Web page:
As in all relationships, honesty is an essential component of your relationship with your attorney. While you want your attorney to see you and your situation in a positive light, it is essential that you acknowledge that every person has some negative, attributes and that everyone has done some things that they are not proud of. If you disclose both your positive and negative qualities and actions to your attorney, they will have a more complete picture of what is going on in your life. This is important because it helps them to understand your needs and priorities. It also helps to prepare them for the things that they are likely to hear from your soon to be former spouse’s attorney. When your attorney knows about negative things in advance, he or she is able to prepare a strategy for how to handle them if and when they are pointed out by opposing counsel.

With your help, a Mississippi Divorce Attorney can be a powerful ally who can help you obtain a favorable outcome in your Mississippi divorce case. Your divorce case is largely about you, and when you work closely with your attorney, they are able to do their best work for you. Your Mississippi Divorce Attorney will work with the information that you give them to pursue a solution that meets your needs. To learn more about how Mississippi Divorce Attorney Matthew S. Poole can help you, please call our office today, at (601) 573-7429 to schedule a free consultation.

Understanding Mississippi Annulments

Monday, June 2nd, 2014

Annulment is one of those legal terms which you may have heard but never really understood. After all, you may not know anyone whose marriage ended in an annulment, because most marriages do not fit the criteria for an annulment. It is far more common for marriages to end in divorce than in annulment, but it is still useful for people to understand what annulment is, just in case their marriage would qualify for it.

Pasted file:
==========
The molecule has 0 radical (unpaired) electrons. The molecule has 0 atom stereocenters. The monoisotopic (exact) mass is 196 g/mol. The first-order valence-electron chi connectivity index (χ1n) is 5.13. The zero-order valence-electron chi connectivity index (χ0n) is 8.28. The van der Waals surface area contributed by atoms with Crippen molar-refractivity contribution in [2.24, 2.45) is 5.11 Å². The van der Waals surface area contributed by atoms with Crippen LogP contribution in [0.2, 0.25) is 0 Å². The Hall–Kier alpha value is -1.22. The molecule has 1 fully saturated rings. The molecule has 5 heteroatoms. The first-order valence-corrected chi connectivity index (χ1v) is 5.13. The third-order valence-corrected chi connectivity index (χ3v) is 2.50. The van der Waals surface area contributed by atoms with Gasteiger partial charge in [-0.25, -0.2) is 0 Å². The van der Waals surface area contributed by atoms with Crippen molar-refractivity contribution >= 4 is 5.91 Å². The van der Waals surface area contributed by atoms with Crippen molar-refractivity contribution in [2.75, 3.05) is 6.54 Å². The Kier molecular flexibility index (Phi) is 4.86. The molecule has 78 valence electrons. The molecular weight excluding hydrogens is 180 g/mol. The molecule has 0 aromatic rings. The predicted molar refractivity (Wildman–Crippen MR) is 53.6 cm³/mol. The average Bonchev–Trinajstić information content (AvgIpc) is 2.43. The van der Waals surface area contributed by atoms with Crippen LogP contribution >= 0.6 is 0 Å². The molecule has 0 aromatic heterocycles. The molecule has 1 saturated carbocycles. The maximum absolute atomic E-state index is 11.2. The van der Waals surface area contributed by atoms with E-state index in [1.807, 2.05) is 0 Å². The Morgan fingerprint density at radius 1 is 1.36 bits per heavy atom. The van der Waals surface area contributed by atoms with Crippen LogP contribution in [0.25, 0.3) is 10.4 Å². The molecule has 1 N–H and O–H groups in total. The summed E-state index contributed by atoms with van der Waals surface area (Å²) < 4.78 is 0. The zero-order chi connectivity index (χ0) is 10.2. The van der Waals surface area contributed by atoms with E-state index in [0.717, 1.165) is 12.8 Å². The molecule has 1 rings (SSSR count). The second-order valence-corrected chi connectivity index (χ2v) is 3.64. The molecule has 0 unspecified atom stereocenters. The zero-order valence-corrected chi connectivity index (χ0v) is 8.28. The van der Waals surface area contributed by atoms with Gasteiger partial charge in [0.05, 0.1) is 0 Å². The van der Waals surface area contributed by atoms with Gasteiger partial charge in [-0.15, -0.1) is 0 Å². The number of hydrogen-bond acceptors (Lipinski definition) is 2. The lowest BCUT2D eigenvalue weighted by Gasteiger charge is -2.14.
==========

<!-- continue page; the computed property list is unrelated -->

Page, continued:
In Mississippi, annulment is available in eight different types of marriages. One is where one of the parties suffers from incurable impotence. Another is where the marriage is bigamous, that is, where one spouse was married to someone else at the time of their wedding to the spouse who is seeking annulment. A third situation in which annulment is available in Mississippi occurs when a husband is unaware that his wife is pregnant with someone else’s child at the time of the marriage.

 If one or both parties have been adjudicated as suffering from a mental illness, their marriage is eligible for annulment. The Mississippi Code specifies that individuals who share a certain degree of kinship may not marry. Specifically, according to §93-1-1, “The son shall not marry his grandmother, his mother, or his stepmother; the brother his sister; the father his daughter, or his legally adopted daughter, or his grand-daughter; the son shall not marry the daughter of his father begotten of his stepmother, or his aunt, being his father’s or mother’s sister, nor shall the children of brother or sister, or brothers and sisters intermarry being first cousins by blood. The father shall not marry his son’s widow; a man shall not marry his wife’s daughter, or his wife’s daughter’s daughter, or his wife’s son’s daughter, or the daughter of his brother or sister; and the like prohibition shall extend to females in the same degrees.” If such an incestuous marriage occurs, it is void and qualifies for annulment. Also, if one of the parties lacked the ability to consent to a marriage due to force or fraud being exerted upon them, their marriage is eligible for annulment.

If the parties have not co-habitated and they have not fulfilled the marriage licensure requirements, then their marriage may be annulled. Parties who did not understand that they were getting married, or who were under twenty one years of age, may also qualify for annulment. It is important that parties who believe that they may be eligible for annulment seek it immediately, as there is a six month window of opportunity after the date of marriage which applies to some of the grounds for annulment.